FRONT ROYAL, VA December 24, 2010 ( – With the by and large modern ignorance of the meaning of Christmas, it’s quite surprising that it is still celebrated throughout much of the West.

Each year it seems that the majority of people simply become stressed around Christmas. They worry about finances. They worry about family problems. They worry about decorations. They run around for weeks upon end not really enjoying anything, and just counting down the days until Christmas is over.

Thus, I am surprised each and every year when Christmas returns. I’m always amazed that so many people, without really knowing why, will go through so much hassle.  Now, some may say that Christmas is still celebrated each year by modern secular man because it is a tradition. However, our culture has a special affinity for killing traditions, so I can’t imagine Christmas is still celebrated solely because of its longstanding place on the calendar.

Rather, I think Christmas is still celebrated because of the universal power of the Christmas story.  Though man may reject Christ, the essential themes of peace, joy, and generosity still resonate with his nature. Modern man may try to take Christ out of Christmas, but he can never quite shake the feeling that we out to celebrate what He brought with Him to earth on that starry night in Bethlehem.

While man may still long for the peace that only comes from Bethlehem, many in the secular world have now become the people in the inn refusing to accept the source of peace and joy. They push him to the outskirts of town, and thus they miss the peace and joy that comes at Christmas.

As Christians, we ought not to make the same mistake as our secular brethren. We should instead be meditating on the Christmas story, looking at all of its elements in a new light, and making sure that we are outside the town of Bethlehem in that little manger on Christmas night.
When meditating on Christmas, there are many striking aspects of the story. However, one that should never be forgotten is the character of Joseph. Indeed, Joseph is a direct foil to the bustling modern man. When I was growing up, I remember thinking that Joseph was just that guy off in the back of the Christmas scene. Indeed, in a nativity, your eyes are often immediately drawn to the Child and His Mother, for they are the central figures in this amazing drama. However, we must not miss the message God is teaching us through the person and presence of Joseph at Christmas.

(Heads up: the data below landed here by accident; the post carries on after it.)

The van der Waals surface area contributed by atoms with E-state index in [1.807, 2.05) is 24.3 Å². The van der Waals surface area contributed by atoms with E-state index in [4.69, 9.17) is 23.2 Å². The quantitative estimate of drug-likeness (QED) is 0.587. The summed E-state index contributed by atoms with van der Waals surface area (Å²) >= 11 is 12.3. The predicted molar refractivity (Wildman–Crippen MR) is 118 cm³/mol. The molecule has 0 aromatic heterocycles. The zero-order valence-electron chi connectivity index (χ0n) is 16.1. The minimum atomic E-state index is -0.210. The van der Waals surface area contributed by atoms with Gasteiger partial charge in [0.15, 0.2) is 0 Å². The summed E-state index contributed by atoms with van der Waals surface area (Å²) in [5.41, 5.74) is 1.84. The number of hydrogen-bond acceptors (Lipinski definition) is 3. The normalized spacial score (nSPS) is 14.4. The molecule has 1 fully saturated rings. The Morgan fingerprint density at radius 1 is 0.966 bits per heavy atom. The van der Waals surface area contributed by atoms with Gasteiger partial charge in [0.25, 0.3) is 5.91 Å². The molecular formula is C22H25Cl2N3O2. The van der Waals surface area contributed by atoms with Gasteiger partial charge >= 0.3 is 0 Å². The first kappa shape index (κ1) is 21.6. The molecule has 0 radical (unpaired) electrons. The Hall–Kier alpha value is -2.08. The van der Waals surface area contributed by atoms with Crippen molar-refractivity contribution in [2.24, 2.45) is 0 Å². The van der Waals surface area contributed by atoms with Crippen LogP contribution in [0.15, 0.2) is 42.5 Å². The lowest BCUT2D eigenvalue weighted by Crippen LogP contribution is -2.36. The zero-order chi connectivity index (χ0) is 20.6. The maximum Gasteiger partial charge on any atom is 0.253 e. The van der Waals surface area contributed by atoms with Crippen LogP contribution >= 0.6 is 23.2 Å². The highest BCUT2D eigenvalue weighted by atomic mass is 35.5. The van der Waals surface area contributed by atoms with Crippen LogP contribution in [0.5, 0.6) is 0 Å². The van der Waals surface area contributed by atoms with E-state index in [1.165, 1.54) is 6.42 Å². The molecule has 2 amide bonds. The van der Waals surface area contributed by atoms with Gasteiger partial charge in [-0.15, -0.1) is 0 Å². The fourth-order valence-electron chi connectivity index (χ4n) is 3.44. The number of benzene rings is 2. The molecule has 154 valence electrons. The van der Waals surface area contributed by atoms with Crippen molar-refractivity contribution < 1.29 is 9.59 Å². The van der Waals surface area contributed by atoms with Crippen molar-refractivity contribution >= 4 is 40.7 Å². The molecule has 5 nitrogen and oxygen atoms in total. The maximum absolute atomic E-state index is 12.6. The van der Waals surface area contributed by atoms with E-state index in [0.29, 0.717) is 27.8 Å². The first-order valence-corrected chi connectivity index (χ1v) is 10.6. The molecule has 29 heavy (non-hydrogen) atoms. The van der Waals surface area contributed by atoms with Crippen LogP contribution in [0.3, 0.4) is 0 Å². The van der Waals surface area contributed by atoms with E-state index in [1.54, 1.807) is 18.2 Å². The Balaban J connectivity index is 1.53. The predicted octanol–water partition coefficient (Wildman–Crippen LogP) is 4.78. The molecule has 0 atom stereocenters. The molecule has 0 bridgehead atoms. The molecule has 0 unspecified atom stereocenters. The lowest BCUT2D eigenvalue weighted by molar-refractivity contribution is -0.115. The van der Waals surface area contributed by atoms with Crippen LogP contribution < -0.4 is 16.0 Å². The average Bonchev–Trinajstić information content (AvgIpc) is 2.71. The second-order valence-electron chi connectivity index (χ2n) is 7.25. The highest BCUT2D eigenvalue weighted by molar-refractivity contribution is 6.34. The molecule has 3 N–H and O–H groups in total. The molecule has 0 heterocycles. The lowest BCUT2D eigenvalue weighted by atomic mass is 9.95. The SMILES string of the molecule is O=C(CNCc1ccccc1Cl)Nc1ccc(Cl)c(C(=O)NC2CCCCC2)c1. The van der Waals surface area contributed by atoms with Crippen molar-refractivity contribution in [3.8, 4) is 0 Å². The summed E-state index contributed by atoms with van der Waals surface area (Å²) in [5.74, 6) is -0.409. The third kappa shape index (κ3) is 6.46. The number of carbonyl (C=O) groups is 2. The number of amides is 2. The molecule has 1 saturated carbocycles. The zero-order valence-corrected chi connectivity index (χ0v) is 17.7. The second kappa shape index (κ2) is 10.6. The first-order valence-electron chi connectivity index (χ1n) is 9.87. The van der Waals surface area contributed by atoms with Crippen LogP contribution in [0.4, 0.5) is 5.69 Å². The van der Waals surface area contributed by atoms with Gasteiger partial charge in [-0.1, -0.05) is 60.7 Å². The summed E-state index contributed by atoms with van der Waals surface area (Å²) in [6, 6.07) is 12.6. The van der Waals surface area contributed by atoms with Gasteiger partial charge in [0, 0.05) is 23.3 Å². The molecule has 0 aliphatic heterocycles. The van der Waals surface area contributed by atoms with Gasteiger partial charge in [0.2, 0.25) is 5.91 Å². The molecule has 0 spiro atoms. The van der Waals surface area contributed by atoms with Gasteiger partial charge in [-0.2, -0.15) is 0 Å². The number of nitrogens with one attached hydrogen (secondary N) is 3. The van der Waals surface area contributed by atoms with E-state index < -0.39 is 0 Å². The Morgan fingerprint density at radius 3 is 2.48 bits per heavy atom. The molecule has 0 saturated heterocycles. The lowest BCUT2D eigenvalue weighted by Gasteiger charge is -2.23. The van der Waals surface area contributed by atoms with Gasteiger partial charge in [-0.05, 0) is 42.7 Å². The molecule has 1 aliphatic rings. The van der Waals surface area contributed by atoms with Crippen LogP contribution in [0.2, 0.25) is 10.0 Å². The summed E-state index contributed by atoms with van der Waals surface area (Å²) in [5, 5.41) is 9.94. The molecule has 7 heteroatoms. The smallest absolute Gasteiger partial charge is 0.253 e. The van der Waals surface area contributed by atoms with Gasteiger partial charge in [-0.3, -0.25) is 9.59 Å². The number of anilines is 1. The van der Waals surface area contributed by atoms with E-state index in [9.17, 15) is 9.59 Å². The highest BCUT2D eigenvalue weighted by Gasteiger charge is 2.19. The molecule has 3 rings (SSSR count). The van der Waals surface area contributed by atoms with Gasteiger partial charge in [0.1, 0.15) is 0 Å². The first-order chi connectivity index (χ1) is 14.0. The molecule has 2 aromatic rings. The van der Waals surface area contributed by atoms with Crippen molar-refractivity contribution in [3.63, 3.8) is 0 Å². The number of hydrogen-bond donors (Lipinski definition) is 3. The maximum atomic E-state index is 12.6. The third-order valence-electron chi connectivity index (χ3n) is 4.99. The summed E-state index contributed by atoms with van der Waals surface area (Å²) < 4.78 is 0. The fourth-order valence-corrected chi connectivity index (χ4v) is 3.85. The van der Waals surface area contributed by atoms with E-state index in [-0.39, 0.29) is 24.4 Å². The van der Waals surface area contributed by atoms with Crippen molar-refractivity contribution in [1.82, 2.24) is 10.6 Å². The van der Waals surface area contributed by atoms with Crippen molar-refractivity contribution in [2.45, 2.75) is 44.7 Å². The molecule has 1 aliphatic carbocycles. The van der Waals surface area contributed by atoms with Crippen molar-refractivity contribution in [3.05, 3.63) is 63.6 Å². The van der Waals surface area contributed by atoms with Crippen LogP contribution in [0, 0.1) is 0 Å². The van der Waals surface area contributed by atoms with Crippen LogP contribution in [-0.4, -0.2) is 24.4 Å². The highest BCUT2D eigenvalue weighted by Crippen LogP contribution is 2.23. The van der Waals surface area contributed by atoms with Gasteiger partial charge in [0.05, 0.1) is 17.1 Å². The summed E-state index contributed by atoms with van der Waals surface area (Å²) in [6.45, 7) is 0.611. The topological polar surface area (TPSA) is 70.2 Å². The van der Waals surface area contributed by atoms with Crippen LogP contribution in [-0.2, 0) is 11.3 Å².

St. Joseph, who is often called the “silent saint” because not a word of his has been recorded in Scripture, presents a striking figure next to the manger. He is a man of strength, a man who does not find it necessary to be seen in order to change the world. He is a man who does God’s will without hesitation and without pomp and circumstance. He kneels in adoration before the Child born of a Virgin.
Joseph was a man who could have been quite prominent. He was an heir to David, as the Bible describes. Jesus inherits his claim to David’s throne from Joseph. However, Joseph preferred obscurity. He did not seize the throne. Instead, he becomes a carpenter and lives a lowly life. How different this is from all those who actively seek fame and fortune!

The French theologian Fr. Marie Dominique highlights Joseph’s actions at Christmas around the Magi and the shepherds as an example to us all.
Matthew tells us that when the Magi come to the house where Christ is, they only see Mary and Jesus; Joseph is not mentioned. When the Magi appear, he is absent. Though he could be a king, he is more at home around the shepherds than the magi. When the shepherds come to worship the Christ child, Luke says that they see Mary, Jesus, and Joseph. What incredible humility from a descendant of David! He removes himself from the presence of the Magi, but he joins the shepherds in their worship of God.

St. Joseph’s role in the Christmas story is one that is directly illustrative of the role of the majority of modern Christians. Many of us are called to be like St. Joseph, silent saints who follow God’s will, worship the Christ Child in the manger, and offer up our whole lives to Him through our work.
Many of us will never stand before great political figures, but we can stand with many common workers like the shepherds. We must not strive to be recognized and applauded by important persons, but we must rather stand with the poor ol’ regular folks in the pew worshipping God. Like Joseph, we must be people of silent adoration and submission to God’s will.

Finally, Joseph was not afraid to take Mary and the Child somewhere else when there was no room in the inn. Today, Christians are slowly being pushed out of society. Like Joseph, we must not fear taking Christ with us to a manger. He teaches us that what is important is that we worship Christ whether society accepts us or not. In doing so, in serving God no matter what the culture thinks, He will have the final triumph.
We Christians can learn a lot from Joseph, as well as the Christmas story in general. This Christmas, I pray that we can all kneel at the manger, away from the inn, in humble adoration of the Christ Child. May God Bless all of you and your families, and may he give us the strength to continue His Work in obscurity.


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